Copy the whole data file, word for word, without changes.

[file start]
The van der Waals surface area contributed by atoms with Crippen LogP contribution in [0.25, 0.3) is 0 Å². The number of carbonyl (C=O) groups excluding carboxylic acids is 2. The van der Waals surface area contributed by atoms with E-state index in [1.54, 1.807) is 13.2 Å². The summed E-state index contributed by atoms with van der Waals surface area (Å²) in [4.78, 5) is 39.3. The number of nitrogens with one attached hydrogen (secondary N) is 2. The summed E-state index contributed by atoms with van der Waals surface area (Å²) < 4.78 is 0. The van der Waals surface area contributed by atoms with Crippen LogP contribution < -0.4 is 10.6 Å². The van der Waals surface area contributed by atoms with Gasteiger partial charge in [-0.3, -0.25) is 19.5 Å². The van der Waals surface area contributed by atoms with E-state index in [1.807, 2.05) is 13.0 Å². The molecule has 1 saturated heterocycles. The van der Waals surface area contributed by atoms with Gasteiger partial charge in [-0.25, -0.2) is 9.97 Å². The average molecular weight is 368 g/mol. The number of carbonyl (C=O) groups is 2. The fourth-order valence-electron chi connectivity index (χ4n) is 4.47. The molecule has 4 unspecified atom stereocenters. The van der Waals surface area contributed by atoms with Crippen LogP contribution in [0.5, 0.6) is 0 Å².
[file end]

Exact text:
The van der Waals surface area contributed by atoms with Crippen LogP contribution in [0.25, 0.3) is 0 Å². The number of carbonyl (C=O) groups excluding carboxylic acids is 2. The van der Waals surface area contributed by atoms with E-state index in [1.54, 1.807) is 13.2 Å². The summed E-state index contributed by atoms with van der Waals surface area (Å²) in [4.78, 5) is 39.3. The number of nitrogens with one attached hydrogen (secondary N) is 2. The summed E-state index contributed by atoms with van der Waals surface area (Å²) < 4.78 is 0. The van der Waals surface area contributed by atoms with Crippen LogP contribution < -0.4 is 10.6 Å². The van der Waals surface area contributed by atoms with Gasteiger partial charge in [-0.3, -0.25) is 19.5 Å². The van der Waals surface area contributed by atoms with E-state index in [1.807, 2.05) is 13.0 Å². The molecule has 1 saturated heterocycles. The van der Waals surface area contributed by atoms with Gasteiger partial charge in [-0.25, -0.2) is 9.97 Å². The average molecular weight is 368 g/mol. The number of carbonyl (C=O) groups is 2. The fourth-order valence-electron chi connectivity index (χ4n) is 4.47. The molecule has 4 unspecified atom stereocenters. The van der Waals surface area contributed by atoms with Crippen LogP contribution in [0.5, 0.6) is 0 Å².